My journey choosing a denomination and finding a church after becoming Christian
Updated 2022 February 26th
Denominations were one of the most confusing things to me as a new Christian. I became a believer in 2005. I wanted to find a church, but I didn’t know what kind to go to. Actually, when I was atheist denominations were an obstacle for me. I doubted that Christianity could be the one true religion because they couldn’t agree on the basics of the faith. Making a decision on which kind of church to choose felt like trying to see clearly in a fog. There are so many. I researched how many denominations there were and it made my head spin.
At the time, I had it in my head for some reason that there was an original truth and an original church that had been deviated from. Perhaps, that influence is from my mom’s side of the family being Mormon. I would look at all these charts and see which denominations broke off from this one which broke off from this one etc. I didn’t realize that new churches would form and their goal was to follow the bible. I saw all these denominations as organizations that were broken. Where did they come from? What were they missing? What were they taking out to break away? I saw them like fragmented pieces of whatever was originally created.
Of course, now I see things very differently. Denominations are the product of division. They split again and again because people have disagreements. Denominations are merely the organizations of men. That’s not a bad thing. Organizing and clarifying beliefs allows people to find a church that matches how they believe. It allows churches to organize together, have events, and nurture fellowship with similar believers all over the world. Organizing things like this provides clarity. It offers guidance. These are good things. What I didn’t realize when I was a new Christian is that these denominations are trying to follow “the original truth” I was searching for. The truth never fell away. It’s always been there. It’s been ignored and twisted and denied by people, sure, but it’s never been lost. The teachings of the early church (what I now know is what I was searching for trying to find “original truth”) have always been available to all through the bible. God’s word is the same regardless of how you label yourself or how you see it.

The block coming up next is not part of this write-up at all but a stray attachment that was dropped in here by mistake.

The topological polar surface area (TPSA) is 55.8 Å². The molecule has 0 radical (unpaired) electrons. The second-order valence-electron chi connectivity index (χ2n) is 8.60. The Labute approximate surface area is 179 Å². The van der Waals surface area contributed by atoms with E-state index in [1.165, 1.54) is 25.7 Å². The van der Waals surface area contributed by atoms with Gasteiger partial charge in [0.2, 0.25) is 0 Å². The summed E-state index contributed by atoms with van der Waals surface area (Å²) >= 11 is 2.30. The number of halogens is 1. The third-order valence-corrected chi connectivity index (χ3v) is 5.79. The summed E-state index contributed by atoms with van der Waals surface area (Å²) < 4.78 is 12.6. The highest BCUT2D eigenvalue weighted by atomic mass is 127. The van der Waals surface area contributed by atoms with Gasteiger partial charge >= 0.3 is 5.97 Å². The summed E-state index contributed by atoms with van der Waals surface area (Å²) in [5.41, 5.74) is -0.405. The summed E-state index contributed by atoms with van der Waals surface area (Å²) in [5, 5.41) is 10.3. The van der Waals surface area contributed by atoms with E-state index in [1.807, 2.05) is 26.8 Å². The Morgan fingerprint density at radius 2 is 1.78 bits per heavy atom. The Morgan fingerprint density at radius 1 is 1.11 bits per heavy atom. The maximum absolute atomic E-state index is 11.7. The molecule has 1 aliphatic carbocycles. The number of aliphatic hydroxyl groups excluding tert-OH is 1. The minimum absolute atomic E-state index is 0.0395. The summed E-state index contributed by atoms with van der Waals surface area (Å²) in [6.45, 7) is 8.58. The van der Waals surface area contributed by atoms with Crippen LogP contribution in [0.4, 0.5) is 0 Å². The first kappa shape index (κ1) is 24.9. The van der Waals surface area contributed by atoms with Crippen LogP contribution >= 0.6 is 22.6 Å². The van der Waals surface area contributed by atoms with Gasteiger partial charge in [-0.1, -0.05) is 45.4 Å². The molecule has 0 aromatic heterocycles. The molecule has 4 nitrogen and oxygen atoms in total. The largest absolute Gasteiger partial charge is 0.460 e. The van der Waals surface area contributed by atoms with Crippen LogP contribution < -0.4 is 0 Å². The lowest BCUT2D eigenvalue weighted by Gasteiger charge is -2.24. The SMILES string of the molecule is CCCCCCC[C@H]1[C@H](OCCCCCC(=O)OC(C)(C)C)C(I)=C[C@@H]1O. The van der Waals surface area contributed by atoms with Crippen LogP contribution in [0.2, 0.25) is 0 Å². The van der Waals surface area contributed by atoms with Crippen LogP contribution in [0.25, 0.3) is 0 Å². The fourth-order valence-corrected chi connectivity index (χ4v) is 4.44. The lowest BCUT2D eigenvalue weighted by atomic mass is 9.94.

So, at this early point in my Christian faith where I was seeking a church to follow, I searched for the oldest organizations of men. I didn’t think all these newer denominations could be teaching the full truth. From what I could gather, the Roman Catholic church was the first church. I decided I would be Catholic because of the timeline of the church. I also liked the clarity offered in the catechism. I appreciated having all the church’s teachings in writing. That kind of clarity was severely lacking among Protestant churches. I had not yet read the bible.
I picked a Catholic church and went every now and again. I found it quite boring. I don't even remember the first time I went there. It felt empty. We'd go through the motions. Stand, kneel, get up, repeat, do the hokey pokey, try to keep up with the rituals, and don't make any noise. Catholic churches are big, often beautiful, and very quiet. Oftentimes, I could barely hear the priest. There was little to no fellowship. I don't even remember the priest's name. The stained-glass windows were purple. There was a lot of gold and fancy looking things. The building was one to impress the world. I always felt like a visitor. I rarely went. I do remember reading the Catechism of the Catholic Church cover to cover looking for clarity on understanding the bible that was still a confusing, foreign text to me. My faith was stagnant. I wasn't growing. I was trying to be a good Christian, but something was missing. I began to have questions on what was true. I started to question if the Catholic church really was the original church and the only true denomination.
A friend of the family had repeatedly invited me to her church. It's the Southern Baptist church up in town. I had always declined, being so stuck on following a denomination I thought it might be wrong to visit a church not affiliated with my chosen group. Visiting that church had been on my mind and I felt like going there. I remember driving there the first time. It was March of 2009, March 15th if I remember correctly. For years I kept the pamphlet from that Sunday. I got to the end of my road. If you turn left, you go to the Catholic church downtown. If you turn right, you go up to town to the Baptist church. I didn't know which way I was going to turn when I got in the car. I turned right. I went alone. I slipped in near the back pew on the left side. I don't remember what was preached that day, but I do remember my eyes watering because I felt something when I was there. It was the first time I had felt the gentle presence of God in a church service. Everyone was friendly. I filled out a visitor card. They mailed me a card to thank me for coming. I really wanted to go back. I began to research more about denominations and started researching the differences between Catholics and Baptists. I actually went in to talk to the pastor about it. That’s very out of character for me. I’m so introverted you have to drag me to even get me to go out to eat. Being willing to go talk to a pastor I didn’t know was me really searching. I was seeking answers. We ended up talking for 3 hours that day, and I made up my mind not to be Catholic anymore because there was too much that was different than the bible. He pointed out a lot of things I didn’t know. I hadn’t really read the bible yet. I was following religion I thought was true, but I wasn’t checking those beliefs against scripture because I just wasn’t familiar with the word of God yet. I became a regular up at First Baptist in town and decided to be Southern Baptist. That was spring of 2009. I formally joined the church. I got baptized in May. And it was there that I started reading the bible.